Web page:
Laying hens often suffer from bone fractures (legs, wings) or deformities (keel) caused by osteoporosis, making this one of the major welfare challenges in the egg production industry. Hens have two forms of bone; structural bone is the strength of the bone and medullary bone which a storage area of bone and is drawn on for shell formation when it is required. Osteoporosis or loss of structural bone brings about weakening of the skeleton over the laying period and is a major contributor to the high incidences of bone fractures that occur in laying hens. The issue of bone strength and bone breakage and egg quality are intimately linked and nutrition has an important role in ensuring that balance. Osteoporosis occurs when the hen starts to draw minerals from the structural bone which are not easily replaced. This is caused by not providing sufficient dietary calcium during the rearing and laying period and it has an adverse effect on shell quality. On average a laying hen requires 2,2 g of dietary calcium to produce an egg. About two-thirds are supplied via the diet and the remaining third is drawn from her medullary bones.
The issue of bone strength and bone breakage and egg quality are intimately linked and nutrition has an important role in ensuring that balance.
After ovulation, egg formation begins with the formation of the yolk and albumen, which requires protein and energy deposition to occur early in the day. This requirement coincides with the peak feed consumption period. Shell formation begins in the late afternoon through to the early hours of the morning. During this time, feed intake is minimal and meeting the calcium requirement depends on calcium absorbed from feed earlier and on calcium released from the medullary bone reserves.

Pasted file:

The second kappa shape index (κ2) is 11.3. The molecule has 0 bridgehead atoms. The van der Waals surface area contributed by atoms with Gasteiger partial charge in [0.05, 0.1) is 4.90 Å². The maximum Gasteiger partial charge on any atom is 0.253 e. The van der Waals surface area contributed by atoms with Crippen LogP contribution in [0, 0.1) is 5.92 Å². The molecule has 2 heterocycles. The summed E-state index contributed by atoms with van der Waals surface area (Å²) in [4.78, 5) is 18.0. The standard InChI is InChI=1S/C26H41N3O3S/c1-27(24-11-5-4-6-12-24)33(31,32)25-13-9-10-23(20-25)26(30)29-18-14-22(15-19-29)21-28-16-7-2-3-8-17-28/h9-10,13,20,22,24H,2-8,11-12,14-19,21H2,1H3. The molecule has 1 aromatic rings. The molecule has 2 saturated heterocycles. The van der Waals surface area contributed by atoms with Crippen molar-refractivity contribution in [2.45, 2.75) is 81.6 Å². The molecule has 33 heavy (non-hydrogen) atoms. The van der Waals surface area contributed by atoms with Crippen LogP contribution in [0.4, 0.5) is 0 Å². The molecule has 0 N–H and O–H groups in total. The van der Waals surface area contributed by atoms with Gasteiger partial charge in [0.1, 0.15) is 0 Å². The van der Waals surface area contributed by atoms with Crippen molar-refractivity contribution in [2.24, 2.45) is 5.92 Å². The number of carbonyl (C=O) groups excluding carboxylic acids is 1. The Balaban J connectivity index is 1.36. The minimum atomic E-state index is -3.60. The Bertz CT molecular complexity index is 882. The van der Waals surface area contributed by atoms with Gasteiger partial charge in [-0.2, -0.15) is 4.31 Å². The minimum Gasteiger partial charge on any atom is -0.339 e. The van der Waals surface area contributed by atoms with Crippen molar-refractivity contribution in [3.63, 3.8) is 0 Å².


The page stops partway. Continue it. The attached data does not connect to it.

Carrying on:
Management practices require hens to have about 16 hours of light per day. Light is not provided during the night and consequently there is little or no feed intake during this time, limiting the amount of dietary calcium available for shell formation. To overcome this, coarse limestone particles should be added to the diet. These particles are digested slowly and provide a source of dietary calcium during this period of peak demand. The calcium content of the diet should be calculated based on egg weight and the feed intake of the hens to optimise shell quality.
Reproductive tract and related diseases
With the improvement in the persistency the birds must remain healthy throughout the production period. A reason to cull a flock is usually due to a decline in egg numbers combined with a deterioration in shell quality. The long-term maintenance of the tissues and organs involved in producing eggs is required to extend the laying cycle of commercial flocks. Poor bird health and environmental stress will have an effect on egg formation and on the ability of the hen to maintain persistency.
References are available from the author on request.